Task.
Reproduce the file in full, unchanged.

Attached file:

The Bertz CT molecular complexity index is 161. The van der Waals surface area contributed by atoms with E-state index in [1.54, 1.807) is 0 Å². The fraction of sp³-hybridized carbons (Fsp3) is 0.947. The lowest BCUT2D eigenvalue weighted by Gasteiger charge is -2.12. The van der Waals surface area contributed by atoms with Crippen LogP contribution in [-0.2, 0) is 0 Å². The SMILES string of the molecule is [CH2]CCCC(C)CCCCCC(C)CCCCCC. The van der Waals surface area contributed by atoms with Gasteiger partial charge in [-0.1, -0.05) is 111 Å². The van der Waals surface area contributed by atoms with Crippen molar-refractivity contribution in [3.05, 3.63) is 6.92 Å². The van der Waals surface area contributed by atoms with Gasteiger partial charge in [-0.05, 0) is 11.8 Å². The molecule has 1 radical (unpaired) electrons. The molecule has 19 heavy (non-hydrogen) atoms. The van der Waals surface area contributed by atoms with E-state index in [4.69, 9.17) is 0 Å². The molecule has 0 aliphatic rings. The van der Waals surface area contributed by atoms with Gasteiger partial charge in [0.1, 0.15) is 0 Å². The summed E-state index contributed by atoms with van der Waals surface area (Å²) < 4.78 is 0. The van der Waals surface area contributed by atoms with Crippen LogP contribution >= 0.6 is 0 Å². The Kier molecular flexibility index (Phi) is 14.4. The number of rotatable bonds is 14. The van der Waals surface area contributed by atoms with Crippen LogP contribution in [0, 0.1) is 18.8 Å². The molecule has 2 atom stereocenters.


The Bertz CT molecular complexity index is 161. The van der Waals surface area contributed by atoms with E-state index in [1.54, 1.807) is 0 Å². The fraction of sp³-hybridized carbons (Fsp3) is 0.947. The lowest BCUT2D eigenvalue weighted by Gasteiger charge is -2.12. The van der Waals surface area contributed by atoms with Crippen LogP contribution in [-0.2, 0) is 0 Å². The SMILES string of the molecule is [CH2]CCCC(C)CCCCCC(C)CCCCCC. The van der Waals surface area contributed by atoms with Gasteiger partial charge in [-0.1, -0.05) is 111 Å². The van der Waals surface area contributed by atoms with Crippen molar-refractivity contribution in [3.05, 3.63) is 6.92 Å². The van der Waals surface area contributed by atoms with Gasteiger partial charge in [-0.05, 0) is 11.8 Å². The molecule has 1 radical (unpaired) electrons. The molecule has 19 heavy (non-hydrogen) atoms. The van der Waals surface area contributed by atoms with E-state index in [4.69, 9.17) is 0 Å². The molecule has 0 aliphatic rings. The van der Waals surface area contributed by atoms with Gasteiger partial charge in [0.1, 0.15) is 0 Å². The summed E-state index contributed by atoms with van der Waals surface area (Å²) < 4.78 is 0. The van der Waals surface area contributed by atoms with Crippen LogP contribution >= 0.6 is 0 Å². The Kier molecular flexibility index (Phi) is 14.4. The number of rotatable bonds is 14. The van der Waals surface area contributed by atoms with Crippen LogP contribution in [0, 0.1) is 18.8 Å². The molecule has 2 atom stereocenters.